Richard Hannay witnesses a hit-and-run involving a woman pushing a pram. Looking in the pram he sees a gun instead of a baby. He tracks the woman down and she reveals that she is a secret ... See full summary »
Richard Hannay witnesses a hit-and-run involving a woman pushing a pram. Looking in the pram he sees a gun instead of a baby. He tracks the woman down and she reveals that she is a secret agent trying to stop foreign spies leaving the country with important military secrets. Later that night she is murdered in Hannay's flat. Hannay takes it on himself to thwart the enemy agents. This involves travelling to Scotland and keeping one step ahead of the police who are looking for him in connection with the murder of the woman. Written by
Kenneth More was at his peak when "The 39 Steps" came out: trim and the right side of 50 but capable and sagacious, the paradigm of the modest, unflappable and humorous British gent.
But his chances were limited by the grey blanket thrown over the Rank Organisation's contract players by its calculating accountant boss, John Davis. More's loyalty to the uninspired producer-director team of Box and Thomas did him no favours either. Stodginess suffuses "The 39 Steps": it seems all too fitting that this must be one of the last action pictures whose hero wears a business suit and tie throughout.
As a modernised, colour remake of Alfred Hitchcock's classic, it makes the Highland scenery look good. And it follows the original (a cheerful travesty of Buchan's yarn) pretty closely save for a few pointless changes, such as making the hunted hero lecture giggling girls instead of a political gathering. Yet it is lifeless compared with More's previous and subsequent movies, "A Night to Remember" and "North West Frontier".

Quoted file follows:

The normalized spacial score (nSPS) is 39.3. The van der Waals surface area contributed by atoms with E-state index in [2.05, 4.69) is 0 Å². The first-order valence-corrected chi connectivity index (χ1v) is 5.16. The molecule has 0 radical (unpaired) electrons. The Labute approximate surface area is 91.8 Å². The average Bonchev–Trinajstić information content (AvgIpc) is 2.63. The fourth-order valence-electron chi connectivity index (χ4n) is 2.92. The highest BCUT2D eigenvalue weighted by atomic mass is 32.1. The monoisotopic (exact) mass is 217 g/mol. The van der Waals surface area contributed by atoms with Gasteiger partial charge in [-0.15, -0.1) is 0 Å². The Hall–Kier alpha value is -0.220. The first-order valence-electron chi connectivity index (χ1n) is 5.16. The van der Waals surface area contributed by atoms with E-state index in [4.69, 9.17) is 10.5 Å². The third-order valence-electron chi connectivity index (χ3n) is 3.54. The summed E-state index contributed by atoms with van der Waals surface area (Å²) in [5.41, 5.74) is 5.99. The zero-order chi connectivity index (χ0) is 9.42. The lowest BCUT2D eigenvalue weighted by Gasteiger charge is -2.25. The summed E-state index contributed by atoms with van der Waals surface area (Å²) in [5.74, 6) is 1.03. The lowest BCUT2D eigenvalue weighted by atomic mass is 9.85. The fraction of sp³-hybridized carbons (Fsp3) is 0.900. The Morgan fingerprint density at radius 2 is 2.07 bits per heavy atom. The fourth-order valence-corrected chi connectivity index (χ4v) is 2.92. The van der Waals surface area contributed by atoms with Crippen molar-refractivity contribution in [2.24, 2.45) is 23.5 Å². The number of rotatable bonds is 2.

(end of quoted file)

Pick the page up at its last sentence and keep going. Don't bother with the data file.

It's not Kenny's fault: he is Donat's equal in resourcefulness and blitheness. One flaw is games mistress and love interest Taina Elg, one of several drippy Continental misses imported to exoticise British films in those faraway days (cf Maria Schell, Anouk Aimee, Odile Versois). Ms Elg's mousy Finnish looks and manner cannot begin to compare with Hitch's haughty but seducible blonde, Madeleine Carroll: the stocking-changing scene, for instance, packs no heat.
But the big problem is Thomas's pedestrian handling. Toning down the erotic charge is only one way in which he garbles his tale. The constant flashes of imagination and twists which Hitch extracted from genre material-- such as the glimpse of the crofter and his young wife through the window after Hannay leaves, or the chorus line's legs kicking heedlessly behind the pitiable Mr Memory-- have all vanished, like a master-painter's brushwork obscured by clumsy retouching.
That poignant final scene in the music hall could serve as a film-school case study in the gap between genius and mediocrity. Thomas hustles us through it. Mr Memory has no time to display his skills, nor has Hannay time to work out the mystery, before the assassin strikes. Hitch's backstage show-must-go-on flurry is omitted; Thomas reproduces the famous hands-and-handcuffs shot, then tries to cap the scene with a silly epilogue showing More in a flat cap with a walking stick, strolling arm in arm with Elg by the river. A banal happy ending to a listless entertainment. Only Van Sant's misbegotten remake of "Psycho" served the Master's memory worse.
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